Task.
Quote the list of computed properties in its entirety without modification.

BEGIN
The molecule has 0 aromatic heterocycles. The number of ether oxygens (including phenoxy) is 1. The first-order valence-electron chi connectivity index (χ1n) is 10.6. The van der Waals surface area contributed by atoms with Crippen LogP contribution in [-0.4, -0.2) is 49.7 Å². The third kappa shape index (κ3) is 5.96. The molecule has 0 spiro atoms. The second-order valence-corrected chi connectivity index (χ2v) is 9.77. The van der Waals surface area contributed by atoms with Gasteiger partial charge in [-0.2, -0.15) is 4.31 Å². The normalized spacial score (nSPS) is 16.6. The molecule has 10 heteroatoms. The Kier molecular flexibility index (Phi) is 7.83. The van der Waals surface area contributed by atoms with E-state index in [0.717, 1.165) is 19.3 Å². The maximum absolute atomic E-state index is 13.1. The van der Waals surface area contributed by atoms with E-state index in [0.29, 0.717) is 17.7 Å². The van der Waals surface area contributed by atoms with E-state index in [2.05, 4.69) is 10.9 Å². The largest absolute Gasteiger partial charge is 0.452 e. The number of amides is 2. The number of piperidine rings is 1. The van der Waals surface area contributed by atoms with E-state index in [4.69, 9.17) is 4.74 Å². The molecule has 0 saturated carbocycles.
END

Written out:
The molecule has 0 aromatic heterocycles. The number of ether oxygens (including phenoxy) is 1. The first-order valence-electron chi connectivity index (χ1n) is 10.6. The van der Waals surface area contributed by atoms with Crippen LogP contribution in [-0.4, -0.2) is 49.7 Å². The third kappa shape index (κ3) is 5.96. The molecule has 0 spiro atoms. The second-order valence-corrected chi connectivity index (χ2v) is 9.77. The van der Waals surface area contributed by atoms with Gasteiger partial charge in [-0.2, -0.15) is 4.31 Å². The normalized spacial score (nSPS) is 16.6. The molecule has 10 heteroatoms. The Kier molecular flexibility index (Phi) is 7.83. The van der Waals surface area contributed by atoms with E-state index in [0.717, 1.165) is 19.3 Å². The maximum absolute atomic E-state index is 13.1. The van der Waals surface area contributed by atoms with E-state index in [0.29, 0.717) is 17.7 Å². The van der Waals surface area contributed by atoms with E-state index in [2.05, 4.69) is 10.9 Å². The largest absolute Gasteiger partial charge is 0.452 e. The number of amides is 2. The number of piperidine rings is 1. The van der Waals surface area contributed by atoms with E-state index in [4.69, 9.17) is 4.74 Å². The molecule has 0 saturated carbocycles.